On 16 March 2017, the holder of the major repair specification for the compressor turbine vane ring, Southwest Turbine Inc. (STI), ceased conducting repairs on CT vane rings for fitment into PWC PT6A-114A engines.

On 29 March 2017, the engine manufacturer, PWC, released Service Instruction Letter (SIL) PT6A-252 to all operators of PT6A-114 and -114A engines. The SIL advised of the heightened risk of CMSX-6 single-crystal compressor turbine blade fatigue fracture when combined with a compressor turbine vane ring that had been repaired using processes that were not approved by PWC.

Pro-active safety action from the aircraft operator, Aviair Pty Ltd, included adopting the recommendations contained in PWC SIL PT6A-252. Their Cessna 208B fleet was reviewed, and any PT6A-114A engines containing compressor turbine vane rings that had been repaired using ‘non-PWC approved processes’, were replaced with CT vane rings produced by PWC.

On 19 August 2019, Transport Canada released airworthiness directive (AD) CF-2019-30 linking the low-time fatigue-fracture of CMSX-6 single-crystal compressor turbine blades and the use of CT vane rings that had been repaired in accordance with repair specification STI 72‑50‑254. The AD required operators to check for, and remove, STI‑repaired CT vane rings from PT6A‑114 and PT6A-34 series engines within a defined period of 9 calendar months, or 250 hours of operation.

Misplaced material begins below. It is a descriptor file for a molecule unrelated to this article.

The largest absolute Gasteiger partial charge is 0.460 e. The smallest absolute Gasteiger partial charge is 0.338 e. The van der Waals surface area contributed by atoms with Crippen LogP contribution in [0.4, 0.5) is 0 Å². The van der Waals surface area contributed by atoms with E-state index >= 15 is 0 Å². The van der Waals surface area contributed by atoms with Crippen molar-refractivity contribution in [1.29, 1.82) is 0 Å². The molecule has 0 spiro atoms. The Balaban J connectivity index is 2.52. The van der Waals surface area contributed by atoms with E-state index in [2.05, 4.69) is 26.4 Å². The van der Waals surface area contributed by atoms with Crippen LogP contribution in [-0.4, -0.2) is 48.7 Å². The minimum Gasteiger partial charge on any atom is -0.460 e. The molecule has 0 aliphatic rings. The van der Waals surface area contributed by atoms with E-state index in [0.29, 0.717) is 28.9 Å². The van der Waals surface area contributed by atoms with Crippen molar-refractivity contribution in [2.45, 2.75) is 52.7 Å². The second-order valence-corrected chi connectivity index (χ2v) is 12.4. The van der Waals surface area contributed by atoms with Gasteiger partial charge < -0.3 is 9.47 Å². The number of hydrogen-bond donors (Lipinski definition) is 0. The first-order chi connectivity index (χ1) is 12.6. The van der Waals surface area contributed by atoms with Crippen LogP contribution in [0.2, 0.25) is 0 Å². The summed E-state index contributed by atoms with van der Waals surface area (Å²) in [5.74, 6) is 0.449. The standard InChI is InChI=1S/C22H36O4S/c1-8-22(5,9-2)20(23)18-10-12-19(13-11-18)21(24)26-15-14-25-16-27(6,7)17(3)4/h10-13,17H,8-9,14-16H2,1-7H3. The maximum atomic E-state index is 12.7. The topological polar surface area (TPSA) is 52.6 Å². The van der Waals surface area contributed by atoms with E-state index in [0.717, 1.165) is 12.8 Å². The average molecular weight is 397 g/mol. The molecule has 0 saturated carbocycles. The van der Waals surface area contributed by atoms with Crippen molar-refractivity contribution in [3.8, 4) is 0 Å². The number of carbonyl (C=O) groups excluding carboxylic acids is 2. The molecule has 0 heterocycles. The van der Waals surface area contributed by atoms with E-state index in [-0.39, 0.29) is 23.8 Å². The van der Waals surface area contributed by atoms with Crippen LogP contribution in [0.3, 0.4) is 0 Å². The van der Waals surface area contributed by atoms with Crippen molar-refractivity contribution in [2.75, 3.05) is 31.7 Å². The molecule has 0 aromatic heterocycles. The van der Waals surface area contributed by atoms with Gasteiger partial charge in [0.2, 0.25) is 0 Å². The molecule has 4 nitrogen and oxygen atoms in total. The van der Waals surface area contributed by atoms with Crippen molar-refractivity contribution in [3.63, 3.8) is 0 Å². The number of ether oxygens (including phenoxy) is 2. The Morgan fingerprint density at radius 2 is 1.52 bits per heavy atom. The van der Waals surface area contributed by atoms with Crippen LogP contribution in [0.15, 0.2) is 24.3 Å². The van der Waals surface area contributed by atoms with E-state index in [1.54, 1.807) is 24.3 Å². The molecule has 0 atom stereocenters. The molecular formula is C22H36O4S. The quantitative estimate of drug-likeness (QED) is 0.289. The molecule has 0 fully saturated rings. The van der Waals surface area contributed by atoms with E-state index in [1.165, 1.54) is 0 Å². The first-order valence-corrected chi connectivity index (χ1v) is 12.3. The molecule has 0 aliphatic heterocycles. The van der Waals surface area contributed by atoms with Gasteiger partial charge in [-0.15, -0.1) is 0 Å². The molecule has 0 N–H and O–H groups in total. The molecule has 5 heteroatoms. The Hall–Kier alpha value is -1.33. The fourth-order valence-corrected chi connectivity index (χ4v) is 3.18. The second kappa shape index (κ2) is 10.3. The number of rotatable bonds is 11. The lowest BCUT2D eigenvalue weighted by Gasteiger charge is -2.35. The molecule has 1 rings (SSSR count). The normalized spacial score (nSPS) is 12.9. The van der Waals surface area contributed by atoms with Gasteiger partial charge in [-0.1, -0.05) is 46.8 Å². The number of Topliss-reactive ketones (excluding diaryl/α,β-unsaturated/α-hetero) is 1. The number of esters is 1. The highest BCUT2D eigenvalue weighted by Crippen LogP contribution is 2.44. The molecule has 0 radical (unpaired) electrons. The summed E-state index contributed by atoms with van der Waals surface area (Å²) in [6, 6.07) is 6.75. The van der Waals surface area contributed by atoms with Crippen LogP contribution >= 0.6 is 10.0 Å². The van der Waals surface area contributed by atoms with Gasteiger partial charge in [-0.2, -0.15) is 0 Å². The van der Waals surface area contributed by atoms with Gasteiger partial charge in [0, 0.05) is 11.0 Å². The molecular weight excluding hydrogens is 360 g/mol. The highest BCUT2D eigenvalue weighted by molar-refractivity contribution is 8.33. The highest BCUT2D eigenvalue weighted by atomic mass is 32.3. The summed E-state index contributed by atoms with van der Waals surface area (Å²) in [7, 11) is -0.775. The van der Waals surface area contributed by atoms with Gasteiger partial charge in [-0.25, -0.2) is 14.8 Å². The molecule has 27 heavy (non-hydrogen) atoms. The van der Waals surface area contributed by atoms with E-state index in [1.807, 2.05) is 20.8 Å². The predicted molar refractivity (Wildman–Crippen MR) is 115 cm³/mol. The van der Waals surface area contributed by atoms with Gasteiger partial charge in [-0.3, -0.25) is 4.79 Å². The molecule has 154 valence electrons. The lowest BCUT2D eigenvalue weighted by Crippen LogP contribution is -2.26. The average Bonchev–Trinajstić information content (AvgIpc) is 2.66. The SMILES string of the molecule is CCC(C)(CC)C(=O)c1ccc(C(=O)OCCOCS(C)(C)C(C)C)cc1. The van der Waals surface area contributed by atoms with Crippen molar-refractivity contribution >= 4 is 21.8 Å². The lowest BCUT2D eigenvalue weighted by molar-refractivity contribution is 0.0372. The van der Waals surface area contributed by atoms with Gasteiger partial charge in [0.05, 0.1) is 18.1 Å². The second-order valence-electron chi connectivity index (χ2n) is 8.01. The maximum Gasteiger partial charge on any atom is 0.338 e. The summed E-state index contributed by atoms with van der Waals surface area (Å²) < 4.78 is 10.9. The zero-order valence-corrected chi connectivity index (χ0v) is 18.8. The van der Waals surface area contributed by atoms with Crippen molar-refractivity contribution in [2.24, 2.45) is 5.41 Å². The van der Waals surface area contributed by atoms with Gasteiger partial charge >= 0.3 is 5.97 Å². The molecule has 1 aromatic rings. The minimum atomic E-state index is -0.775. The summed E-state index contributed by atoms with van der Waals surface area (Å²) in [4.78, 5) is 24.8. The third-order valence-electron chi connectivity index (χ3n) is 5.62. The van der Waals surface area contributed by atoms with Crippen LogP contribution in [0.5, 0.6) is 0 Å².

The Civil Aviation Safety Authority automatically adopted AD CF-2019-30. This required Australian operators to remove STI-repaired compressor turbine vanes rings fitted to PT6A-114A and PT6A‑34 series engines.

On 17 August 2020, the FAA released a Notice of Proposed Rulemaking advising that they were considering mandating AD CF-2019-030. Public submissions to that process closed on 1 October 2020.

The vibratory effect of repaired CT vane rings on CMSX-6 single-crystal CT blades within PWC PT6A-114A engines was identified as a safety issue by the ATSB. However, due to the significant safety action taken by the directly involved parties since the occurrence, including action from the engine and component manufacturers, as well as the aviation regulatory authorities, the ATSB considers that the risk of CMSX-6 single-crystal CT blade fractures in Australian‑operated PWC PT6A-114A engines has been adequately addressed.